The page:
Monday, July 28, 2014

Weekly Log: July 21 - July 27

The flattening routine should in theory work for all SBML core constructs. I have been testing the flattening function this past week. I integrated the flattening routine in a tool called iBioSim, which is a tool being developed at the University of Utah that can be used for the modeling and analysis of SBML models. Within iBioSim, I was able to construct an arrayed model thanks to one of my lab colleagues, Scott Glass, who is responsible for the GUI support for the Arrays package.

Here is a model in iBioSim. In this model, there are two parameters of size n and one rule of size n, where n is a constant parameter of value 10. This parameter is not shown here, because constant parameters are kept in the constants tab. These objects are enclosed by a compartment Cell, but this is irrelevant to this model. iBioSim adds a compartment by default.

I give a initial assignment to Y as shown below.

Y is given a vector as initial assignment. This can be translated as
Y[0] = 0
Y[1] = 1 and so on

Finally, I specify the attributes for the rule:



rule0 is an assignment rule, where X is the LHS and Y is the RHS. This is actually saying that:
X[9-d0] = Y[d0] where d0 is the dimension id for a Dimension object of the assignment rule with array dimension 0. Since the dimension has size 10, d0 can take any value from 0 to 9. When this is simulated, I get the following:

Values of Y

Values of X

You can see that X has the values of Y in reverse order, just like we specified in the assignment rule.

One of the requirements for a package to be fully accepted to the standard is to have at least two tools implement the package. iBioSim has started the implementation, though it is not yet finalized. Hopefully, there will be other tools using the arrays package because I believe it can be very helpful from a modeling standpoint.

Tuesday, July 22, 2014

Weekly Log: July 14 - July 20

I am posting one day late this week so I apologize. I have been working on the flattening routine for the arrays package. I implemented the algorithm and the routine is completed in two passes:

1. Flatten dimension and index objects

Essentially, what I am doing to flatten SBase objects with dimension objects is making n copies of the arrayed sbase, where n is the product of each dimension size. For instance, imagine you have this SBML model. For the sake of simplicity, I would write this in a Java-base syntax:

Parameter size = 2;
Parameter X = new Parameter[size][size];

Essentially, I would turn this into:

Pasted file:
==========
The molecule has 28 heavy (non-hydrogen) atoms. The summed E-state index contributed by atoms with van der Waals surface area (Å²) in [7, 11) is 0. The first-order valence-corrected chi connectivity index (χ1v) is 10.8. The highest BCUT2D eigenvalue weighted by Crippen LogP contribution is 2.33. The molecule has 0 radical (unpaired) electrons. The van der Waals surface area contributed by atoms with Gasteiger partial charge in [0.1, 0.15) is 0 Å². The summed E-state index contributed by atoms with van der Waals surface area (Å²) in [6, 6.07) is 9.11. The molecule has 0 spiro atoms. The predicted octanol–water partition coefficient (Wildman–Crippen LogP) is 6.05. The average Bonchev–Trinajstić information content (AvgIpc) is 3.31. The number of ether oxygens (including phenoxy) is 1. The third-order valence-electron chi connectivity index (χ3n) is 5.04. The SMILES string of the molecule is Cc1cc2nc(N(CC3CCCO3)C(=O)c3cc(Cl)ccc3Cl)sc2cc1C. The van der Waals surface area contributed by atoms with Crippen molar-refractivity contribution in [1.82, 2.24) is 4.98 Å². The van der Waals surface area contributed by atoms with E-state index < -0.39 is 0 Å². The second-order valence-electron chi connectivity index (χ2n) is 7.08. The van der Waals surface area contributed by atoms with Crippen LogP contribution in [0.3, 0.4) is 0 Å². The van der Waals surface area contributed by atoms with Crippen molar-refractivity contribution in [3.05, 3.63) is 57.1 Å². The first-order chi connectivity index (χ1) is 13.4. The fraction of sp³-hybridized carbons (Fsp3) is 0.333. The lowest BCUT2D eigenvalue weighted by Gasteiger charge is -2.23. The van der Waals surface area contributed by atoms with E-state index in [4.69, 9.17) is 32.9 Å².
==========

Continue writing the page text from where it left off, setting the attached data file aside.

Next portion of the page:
Parameter size = 2;
Parameter X_0_0;
Parameter X_0_1;
Parameter X_1_0;
Parameter X_1_1;

If an SBase you are flattening has math associated with it and in the math there is a dimension id, then I replace the dimension id for the actual index value. When there is an assignment, I update the id of the SBaseRef. For example:

Parameter size = 2;
Parameter X = new Parameter[size][size];
Parameter Y = new Parameter[size][size];

for (int i  = 0; i < 2; ++i) 
  for (int i  = 0; i < 2; ++i) 
    X[i][j] = Y[j][i];

The above example would be turned into:

Parameter size = 2;
Parameter X_0_0, X_0_1, X_1_0, X_1_1;
Parameter Y_0_0, Y_0_1, Y_1_0, Y_1_1;
X_0_0 = {{Y_0_0, Y_0_1}, {Y_1_0, Y_1_1}}[0][0];
X_0_1 = {{Y_0_0, Y_0_1}, {Y_1_0, Y_1_1}}[1][0];
X_1_0 = {{Y_0_0, Y_0_1}, {Y_1_0, Y_1_1}}[0][1];
X_1_1 = {{Y_0_0, Y_0_1}, {Y_1_0, Y_1_1}}[1][1];

Last, I update the Metaid of each SBase.


2. Flatten vector and selector math

After I flatten dimension and index objects, I evaluate vector and selector MathML objects to be just a scalar value. In the above example, the assignments would be turned into:

X_0_0 = Y_0_0;
X_0_1 = Y_1_0;
X_1_0 = Y_0_1;
X_1_1 = Y_1_1;

Vectors are also evaluated and at the end you end up with scalars only.

Here is an example in SBML:

Arrayed model:
<?xml version='1.0' encoding='UTF-8' standalone='no'?>
<sbml xmlns="http://www.sbml.org/sbml/level3/version1/core" level="3" arrays:required="true" xmlns:arrays="http://www.sbml.org/sbml/level3/version1/arrays/version1" version="1">
  <model>
    <listOfParameters>
      <parameter id="n" value="10"/>
      <parameter id="X" value="1">
        <arrays:listOfDimensions xmlns:arrays="http://www.sbml.org/sbml/level3/version1/arrays/version1">
          <arrays:dimension arrays:id="i" arrays:size="n" arrays:arrayDimension="0"/>
        </arrays:listOfDimensions>
      </parameter>
      <parameter id="Y" value="2">
        <arrays:listOfDimensions xmlns:arrays="http://www.sbml.org/sbml/level3/version1/arrays/version1">
          <arrays:dimension arrays:id="i" arrays:size="n" arrays:arrayDimension="0"/>
        </arrays:listOfDimensions>
      </parameter>
    </listOfParameters>
    <listOfInitialAssignments>